A new campaign to reduce the criminalisation of children in care and care leavers across England and Wales has been launched by NYAS.
Care-experienced children currently make up half of those placed in youth custody while children in care in England are six times more likely than other young people to be cautioned or convicted of a crime.
The ‘Trouble with the Law’ campaign urges all Police and Crime Commissioner candidates to recognise and support care-experienced children and young people.
Rita Waters, NYAS Group Chief Executive, said “Police and Crime Commissioners have a unique and vast opportunity to change young people’s lives for the better. For too long, care-experienced children and young people have been more likely than their peers to be in contact with the criminal justice system. We are asking candidates to pledge to work with young people for a better future.”
NYAS’ campaign highlights how care-experienced young people are often overlooked in local police and crime plans. The work of Police and Crime Commissioners can have a huge impact on the most vulnerable children, and the campaign states that it is critical that plans are made to support them.
Around one in four of all identified or suspected child victims of trafficking across the UK were missing from care. The campaign aims to achieve a child-centred approach to policing, where victims of exploitation are protected and supported, not criminalised.
The Trouble with the Law campaign urges candidates to sign up to the following pledges to:
1. Work to keep care-experienced young people out of the criminal justice system.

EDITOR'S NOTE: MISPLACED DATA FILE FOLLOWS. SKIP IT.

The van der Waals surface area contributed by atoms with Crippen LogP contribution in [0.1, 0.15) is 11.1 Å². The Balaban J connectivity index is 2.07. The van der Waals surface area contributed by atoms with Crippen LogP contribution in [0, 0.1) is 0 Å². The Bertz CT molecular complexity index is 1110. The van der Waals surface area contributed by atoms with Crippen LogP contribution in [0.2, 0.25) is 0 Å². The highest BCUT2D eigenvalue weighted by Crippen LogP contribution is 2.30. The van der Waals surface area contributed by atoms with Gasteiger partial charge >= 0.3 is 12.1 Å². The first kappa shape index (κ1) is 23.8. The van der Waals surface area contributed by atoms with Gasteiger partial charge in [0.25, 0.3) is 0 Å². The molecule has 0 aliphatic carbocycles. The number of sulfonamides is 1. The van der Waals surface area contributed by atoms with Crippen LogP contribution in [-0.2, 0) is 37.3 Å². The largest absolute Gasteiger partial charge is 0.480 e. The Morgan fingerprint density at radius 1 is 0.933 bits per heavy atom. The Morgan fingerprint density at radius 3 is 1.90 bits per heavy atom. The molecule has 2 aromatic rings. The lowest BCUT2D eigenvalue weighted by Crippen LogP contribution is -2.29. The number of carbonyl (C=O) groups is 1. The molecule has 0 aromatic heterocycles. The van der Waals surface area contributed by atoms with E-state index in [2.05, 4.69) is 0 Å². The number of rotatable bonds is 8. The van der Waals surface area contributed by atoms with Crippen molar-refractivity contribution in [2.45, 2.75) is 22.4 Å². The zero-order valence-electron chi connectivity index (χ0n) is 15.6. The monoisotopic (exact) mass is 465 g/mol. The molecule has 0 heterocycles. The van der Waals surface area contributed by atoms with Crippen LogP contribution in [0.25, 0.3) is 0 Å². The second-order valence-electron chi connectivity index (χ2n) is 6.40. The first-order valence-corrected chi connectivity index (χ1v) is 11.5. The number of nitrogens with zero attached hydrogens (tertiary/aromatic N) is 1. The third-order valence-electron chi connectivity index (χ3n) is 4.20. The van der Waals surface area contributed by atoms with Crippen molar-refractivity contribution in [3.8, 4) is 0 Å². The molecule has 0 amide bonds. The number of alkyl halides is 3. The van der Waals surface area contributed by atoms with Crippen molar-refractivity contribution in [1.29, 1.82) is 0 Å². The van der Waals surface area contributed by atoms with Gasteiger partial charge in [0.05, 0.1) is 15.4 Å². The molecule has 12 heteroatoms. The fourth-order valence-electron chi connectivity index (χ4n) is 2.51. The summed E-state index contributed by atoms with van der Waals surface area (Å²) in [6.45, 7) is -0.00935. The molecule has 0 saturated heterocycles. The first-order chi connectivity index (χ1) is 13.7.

2. Never make policies about young people, without young people.
3. Protect victims of exploitation and missing children.
4. Campaign to end the life-long stigma of criminal records.
NYAS Cymru chairs a National Steering Group called ‘Missing the Point’ which brings together key stakeholders across Wales to develop an approach to policing with focuses on children’s rights.
Sharon Lovell, NYAS Cymru Chief Executive, said “I am encouraged by the level of commitment shown by Welsh Government, local authorities, the Youth Justice Board, third sector and all four Police Commissioners in Wales to reduce the criminalisation of young people in care; yet we need to do more. We have to provide every opportunity for young people in care to be protected from harm, receive preventative services, have a statutory right to a return interview whenever they go missing and be equal partners in shaping services in the future.”
The campaign can be followed on Twitter @NYASServices #TroubleWithTheLaw
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